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Article

Roger D. Blanc, Howard L. Kramer, Martin R. Miller and Matthew B. Comstock

The purpose of this paper is to analyze a recent US Securities and Exchange Commission order dismissing an administrative proceeding against the former general counsel of…

Abstract

Purpose

The purpose of this paper is to analyze a recent US Securities and Exchange Commission order dismissing an administrative proceeding against the former general counsel of a broker‐dealer relating to his purported failure to supervise a registered representative.

Design/methodology/approach

The paper explains the story of the general counsel of a broker‐dealer who recommended that a registered representative be fired for misconduct, the effective over‐ruling of that recommendation by the vice chairman of the firm who supervised the registered representative, the SEC's order instituting administrative proceedings (OIP) alleging that the general counsel was the registered representative's supervisor and failed in his supervisory responsibilities, an administrative law judge's finding that the general counsel was the registered representative's supervisor but was not negligent under the circumstances, the SEC Division of Enforcement's appeal of that decision, and the SEC Commissioners’ dismissal of the appeal after a split 1‐1 vote.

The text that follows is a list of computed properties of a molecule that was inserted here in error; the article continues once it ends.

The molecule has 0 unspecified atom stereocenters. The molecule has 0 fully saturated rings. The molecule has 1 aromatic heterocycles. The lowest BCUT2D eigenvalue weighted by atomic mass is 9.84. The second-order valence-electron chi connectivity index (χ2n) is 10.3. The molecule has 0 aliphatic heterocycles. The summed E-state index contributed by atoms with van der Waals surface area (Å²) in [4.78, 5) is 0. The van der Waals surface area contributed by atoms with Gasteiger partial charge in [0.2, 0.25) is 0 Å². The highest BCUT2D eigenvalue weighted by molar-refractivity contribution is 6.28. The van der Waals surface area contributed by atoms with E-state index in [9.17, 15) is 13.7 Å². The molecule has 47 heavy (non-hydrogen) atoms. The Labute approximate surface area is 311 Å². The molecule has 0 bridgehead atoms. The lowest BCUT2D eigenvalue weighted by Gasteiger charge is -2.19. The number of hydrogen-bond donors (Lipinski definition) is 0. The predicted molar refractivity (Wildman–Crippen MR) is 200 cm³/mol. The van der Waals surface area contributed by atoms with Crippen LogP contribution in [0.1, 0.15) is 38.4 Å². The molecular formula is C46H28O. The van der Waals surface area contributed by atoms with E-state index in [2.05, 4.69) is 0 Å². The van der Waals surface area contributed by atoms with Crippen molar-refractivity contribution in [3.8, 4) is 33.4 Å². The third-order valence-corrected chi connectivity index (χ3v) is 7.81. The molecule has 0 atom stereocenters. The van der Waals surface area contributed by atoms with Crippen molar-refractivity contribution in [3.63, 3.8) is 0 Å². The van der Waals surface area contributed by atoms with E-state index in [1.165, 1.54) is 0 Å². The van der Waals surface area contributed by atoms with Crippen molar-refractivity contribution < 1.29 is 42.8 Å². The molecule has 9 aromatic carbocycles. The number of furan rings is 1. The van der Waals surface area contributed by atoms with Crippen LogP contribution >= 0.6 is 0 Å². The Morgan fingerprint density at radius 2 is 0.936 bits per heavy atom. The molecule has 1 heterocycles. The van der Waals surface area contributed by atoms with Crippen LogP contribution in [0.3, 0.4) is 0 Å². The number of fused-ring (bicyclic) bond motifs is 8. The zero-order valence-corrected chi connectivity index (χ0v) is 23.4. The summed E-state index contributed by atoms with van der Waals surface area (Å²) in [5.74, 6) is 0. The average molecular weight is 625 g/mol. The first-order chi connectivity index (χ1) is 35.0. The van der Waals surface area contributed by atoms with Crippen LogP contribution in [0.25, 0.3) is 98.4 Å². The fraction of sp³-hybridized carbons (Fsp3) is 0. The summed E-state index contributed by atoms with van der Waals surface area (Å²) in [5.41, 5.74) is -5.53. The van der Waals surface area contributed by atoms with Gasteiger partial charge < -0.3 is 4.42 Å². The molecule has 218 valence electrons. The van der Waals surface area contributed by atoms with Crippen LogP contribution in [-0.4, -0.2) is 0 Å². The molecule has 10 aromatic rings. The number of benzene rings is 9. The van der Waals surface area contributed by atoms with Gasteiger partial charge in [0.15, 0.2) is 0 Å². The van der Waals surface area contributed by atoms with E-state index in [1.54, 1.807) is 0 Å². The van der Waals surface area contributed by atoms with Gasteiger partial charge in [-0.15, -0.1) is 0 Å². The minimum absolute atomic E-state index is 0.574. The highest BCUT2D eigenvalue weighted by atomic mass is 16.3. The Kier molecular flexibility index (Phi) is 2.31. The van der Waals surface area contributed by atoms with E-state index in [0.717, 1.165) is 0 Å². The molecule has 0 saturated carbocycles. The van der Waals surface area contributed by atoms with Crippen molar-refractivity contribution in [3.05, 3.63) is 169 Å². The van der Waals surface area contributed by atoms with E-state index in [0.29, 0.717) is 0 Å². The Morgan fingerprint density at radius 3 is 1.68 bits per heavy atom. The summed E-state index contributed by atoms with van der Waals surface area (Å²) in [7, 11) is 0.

Findings

The paper finds that the SEC's “non‐decision” decision leaves compliance and legal personnel with no clear guidance as to when they may have supervisory responsibilities with respect to broker‐dealer personnel and the SEC has not explained whether compliance personnel have different and/or additional compliance responsibilities as compared to legal personnel.

Practical implications

The SEC and its Division of Enforcement are likely to pursue and penalize compliance and legal officers notwithstanding their efforts to alert senior management to wrongdoing by employees they do not actually supervise.

Originality/value

The paper provides expert guidance by experienced securities lawyers.

Details

Journal of Investment Compliance, vol. 13 no. 2
Type: Research Article
ISSN: 1528-5812

Keywords

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Article

Kathleen M. Lannon

This article provides the reader with a general understanding of the financial crisis of the U.S. savings and loan industry and a brief description of how the Resolution…